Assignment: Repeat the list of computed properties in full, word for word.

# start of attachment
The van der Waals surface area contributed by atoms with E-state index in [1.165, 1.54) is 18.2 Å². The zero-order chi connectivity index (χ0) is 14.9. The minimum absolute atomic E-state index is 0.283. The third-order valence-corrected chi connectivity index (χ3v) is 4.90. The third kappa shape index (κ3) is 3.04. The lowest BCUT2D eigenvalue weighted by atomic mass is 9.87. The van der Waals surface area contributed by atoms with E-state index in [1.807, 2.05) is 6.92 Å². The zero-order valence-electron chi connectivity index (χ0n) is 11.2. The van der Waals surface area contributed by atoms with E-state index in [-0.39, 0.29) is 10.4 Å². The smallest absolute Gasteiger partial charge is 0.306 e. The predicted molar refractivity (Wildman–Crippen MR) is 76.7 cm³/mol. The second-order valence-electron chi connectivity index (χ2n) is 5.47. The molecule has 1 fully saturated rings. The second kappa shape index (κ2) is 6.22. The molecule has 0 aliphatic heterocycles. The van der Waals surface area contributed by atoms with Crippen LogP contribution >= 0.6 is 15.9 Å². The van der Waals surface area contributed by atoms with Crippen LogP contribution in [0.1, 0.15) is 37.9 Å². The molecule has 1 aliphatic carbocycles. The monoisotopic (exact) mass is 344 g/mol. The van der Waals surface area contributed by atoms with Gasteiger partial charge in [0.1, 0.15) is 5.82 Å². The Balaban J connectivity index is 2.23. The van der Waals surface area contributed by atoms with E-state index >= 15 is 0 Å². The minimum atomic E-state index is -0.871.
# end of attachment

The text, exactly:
The van der Waals surface area contributed by atoms with E-state index in [1.165, 1.54) is 18.2 Å². The zero-order chi connectivity index (χ0) is 14.9. The minimum absolute atomic E-state index is 0.283. The third-order valence-corrected chi connectivity index (χ3v) is 4.90. The third kappa shape index (κ3) is 3.04. The lowest BCUT2D eigenvalue weighted by atomic mass is 9.87. The van der Waals surface area contributed by atoms with E-state index in [1.807, 2.05) is 6.92 Å². The zero-order valence-electron chi connectivity index (χ0n) is 11.2. The van der Waals surface area contributed by atoms with E-state index in [-0.39, 0.29) is 10.4 Å². The smallest absolute Gasteiger partial charge is 0.306 e. The predicted molar refractivity (Wildman–Crippen MR) is 76.7 cm³/mol. The second-order valence-electron chi connectivity index (χ2n) is 5.47. The molecule has 1 fully saturated rings. The second kappa shape index (κ2) is 6.22. The molecule has 0 aliphatic heterocycles. The van der Waals surface area contributed by atoms with Crippen LogP contribution >= 0.6 is 15.9 Å². The van der Waals surface area contributed by atoms with Crippen LogP contribution in [0.1, 0.15) is 37.9 Å². The molecule has 1 aliphatic carbocycles. The monoisotopic (exact) mass is 344 g/mol. The van der Waals surface area contributed by atoms with Gasteiger partial charge in [0.1, 0.15) is 5.82 Å². The Balaban J connectivity index is 2.23. The van der Waals surface area contributed by atoms with E-state index >= 15 is 0 Å². The minimum atomic E-state index is -0.871.